Taranaki artist’s creations are both pretty and practical
15 May 2019
While Shirley Vickery may not have originally planned to start a hobby-business creating hand-built and ornately painted cupboards and mirrors, her skilful hands have helped her carve out a niche making functional art that’s both unique and useful. The idea first sprouted from a place of farm-raised practicality, but it’s Shirley’s fondness of decorative design and colourful palette of Resene testpots that sets her work apart.
“Like lots of people,” she says, “I want to have furnishings that are interesting and beautiful in my house, and the things I might like to buy are generally out of my price range, so I make my own instead.”
“I love to cook and I asked my husband, who is a writer and a builder, to make me a cupboard to keep my multitudinous spice collection in. I said, 'don’t make boring rectangular doors - make them more interesting’, so he made the doors curved. After I painted it up, lots of people admired the spice cupboard, which inspired me to try making them to sell.”
Shirley’s first spice cupboard, which set her business into motion.
“Later, we had a sleep-out built for family to stay in and I wanted a decorated mirror for the ensuite, so I made one. I decorated it with a native clematis flower design because at the time I was walking to work daily past one that was in full flower against the dark background of a ponga trunk retaining wall. I loved the look of the luminous white flowers shining our against the black ponga trunks. I really enjoyed the result and decided to make more to see if they might sell.”
Shirley says that she comes from a long line of rabid gardeners, and having grown up on a farm in Taranaki, she’s always felt strongly connected to the natural world.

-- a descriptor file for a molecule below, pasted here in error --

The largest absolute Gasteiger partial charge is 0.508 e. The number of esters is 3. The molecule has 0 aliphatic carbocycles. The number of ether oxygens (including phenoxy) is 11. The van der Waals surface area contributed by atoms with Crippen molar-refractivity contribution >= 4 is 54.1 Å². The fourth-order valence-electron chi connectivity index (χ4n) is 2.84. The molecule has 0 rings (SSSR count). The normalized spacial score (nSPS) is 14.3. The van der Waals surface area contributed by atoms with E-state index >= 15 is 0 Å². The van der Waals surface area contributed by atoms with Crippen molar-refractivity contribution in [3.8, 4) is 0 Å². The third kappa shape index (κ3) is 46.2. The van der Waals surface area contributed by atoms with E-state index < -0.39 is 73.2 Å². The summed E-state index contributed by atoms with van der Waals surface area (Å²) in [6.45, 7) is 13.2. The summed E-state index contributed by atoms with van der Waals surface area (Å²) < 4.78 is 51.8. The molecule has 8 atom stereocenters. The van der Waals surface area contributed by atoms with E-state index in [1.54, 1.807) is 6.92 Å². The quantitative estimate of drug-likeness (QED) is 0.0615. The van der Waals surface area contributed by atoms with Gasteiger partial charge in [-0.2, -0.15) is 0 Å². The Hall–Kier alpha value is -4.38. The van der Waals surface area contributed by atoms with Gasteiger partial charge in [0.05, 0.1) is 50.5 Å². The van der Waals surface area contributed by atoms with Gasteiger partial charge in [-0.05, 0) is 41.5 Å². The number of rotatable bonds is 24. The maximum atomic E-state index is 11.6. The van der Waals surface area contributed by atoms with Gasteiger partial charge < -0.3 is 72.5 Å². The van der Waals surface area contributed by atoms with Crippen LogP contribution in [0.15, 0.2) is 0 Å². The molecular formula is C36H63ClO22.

“I have fine arts training and like to relax from more intellectually serious work by doing things that are simple and decorative where I can express my delight in aspects of nature that catch my eye.”
“I find decorative design really difficult. It doesn't come naturally to me. So when I started with the cupboards, I decided to just play around with some very basic elements – spots and stripes – to see where that could go.
“Then, inevitably, I wanted to put flower and leaf shapes in and the challenge was to simplify the shapes of plants and flowers so that they would work in a decorative pattern but still retain the aspects that I am most drawn to. I have developed a practice of creating stencils to make it easier to paint multiples of shapes, which I can then detail individually.
“It’s a satisfying challenge to work out how to organise visual elements around a shape like a circular mirror frame rather than on the squares and rectangles of a sheet of paper or canvas.”
Shirley’s ‘Camila Mirror’, which she designed, built and painted for her guest suite.
When asked about her favourite colour, Shirley chose Resene Karaka.
“It’s a kind of green-black that I use as a background. I like to paint a lighter colour underneath, let it dry and then paint over it with the darker colour and wipe the paint back when it’s still wet to let the underneath colour show through. Because of the green pigments, it makes it a very rich black which is not dull or flat as blacks often are.”
Shirley’s ‘Milkweed’ mirror.
When Shirley is selecting her colours, she looks to the latest Resene the Range fashion colour fandeck. “It’s great being able to look at ranges of colour that are already in combinations that work well together. I also love the cards in the front that are a neutral grey with a little window in them so that you can view colours in isolation.”
Detail from Shirley’s ‘Belladonna’ mirror.
Shirley’s ‘Clematis’ cupboard.
Shirley and her husband collaborated on this one-of-a-kind ‘Spikey’ cupboard design
Shirley cut and painted this life-size plywood pooch in memory of her dearly departed dog, April.
To see more of Shirley’s work, check out her Facebook page.